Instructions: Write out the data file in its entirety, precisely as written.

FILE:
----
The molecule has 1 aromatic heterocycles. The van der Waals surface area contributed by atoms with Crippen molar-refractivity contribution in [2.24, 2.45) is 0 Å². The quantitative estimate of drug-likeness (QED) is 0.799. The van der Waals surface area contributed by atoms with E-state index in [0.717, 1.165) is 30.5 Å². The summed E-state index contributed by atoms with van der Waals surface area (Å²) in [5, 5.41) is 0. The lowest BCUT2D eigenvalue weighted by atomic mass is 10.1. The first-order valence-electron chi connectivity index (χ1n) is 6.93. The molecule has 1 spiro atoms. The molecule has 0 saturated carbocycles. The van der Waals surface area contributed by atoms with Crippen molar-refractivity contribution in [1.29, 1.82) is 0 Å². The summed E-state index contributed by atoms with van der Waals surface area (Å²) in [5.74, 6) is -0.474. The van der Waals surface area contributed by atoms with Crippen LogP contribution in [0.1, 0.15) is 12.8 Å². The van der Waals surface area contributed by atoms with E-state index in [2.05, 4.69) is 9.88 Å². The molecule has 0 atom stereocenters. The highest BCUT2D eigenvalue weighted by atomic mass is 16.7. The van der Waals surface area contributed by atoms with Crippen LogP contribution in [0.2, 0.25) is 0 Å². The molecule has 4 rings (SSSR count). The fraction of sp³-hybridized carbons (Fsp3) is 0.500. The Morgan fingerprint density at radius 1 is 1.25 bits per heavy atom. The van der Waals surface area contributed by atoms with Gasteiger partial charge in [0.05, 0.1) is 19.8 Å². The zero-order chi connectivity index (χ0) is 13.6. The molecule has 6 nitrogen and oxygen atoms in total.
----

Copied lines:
The molecule has 1 aromatic heterocycles. The van der Waals surface area contributed by atoms with Crippen molar-refractivity contribution in [2.24, 2.45) is 0 Å². The quantitative estimate of drug-likeness (QED) is 0.799. The van der Waals surface area contributed by atoms with E-state index in [0.717, 1.165) is 30.5 Å². The summed E-state index contributed by atoms with van der Waals surface area (Å²) in [5, 5.41) is 0. The lowest BCUT2D eigenvalue weighted by atomic mass is 10.1. The first-order valence-electron chi connectivity index (χ1n) is 6.93. The molecule has 1 spiro atoms. The molecule has 0 saturated carbocycles. The van der Waals surface area contributed by atoms with Crippen molar-refractivity contribution in [1.29, 1.82) is 0 Å². The summed E-state index contributed by atoms with van der Waals surface area (Å²) in [5.74, 6) is -0.474. The van der Waals surface area contributed by atoms with Crippen LogP contribution in [0.1, 0.15) is 12.8 Å². The van der Waals surface area contributed by atoms with E-state index in [2.05, 4.69) is 9.88 Å². The molecule has 0 atom stereocenters. The highest BCUT2D eigenvalue weighted by atomic mass is 16.7. The van der Waals surface area contributed by atoms with Crippen LogP contribution in [0.2, 0.25) is 0 Å². The molecule has 4 rings (SSSR count). The fraction of sp³-hybridized carbons (Fsp3) is 0.500. The Morgan fingerprint density at radius 1 is 1.25 bits per heavy atom. The van der Waals surface area contributed by atoms with Gasteiger partial charge in [0.05, 0.1) is 19.8 Å². The zero-order chi connectivity index (χ0) is 13.6. The molecule has 6 nitrogen and oxygen atoms in total.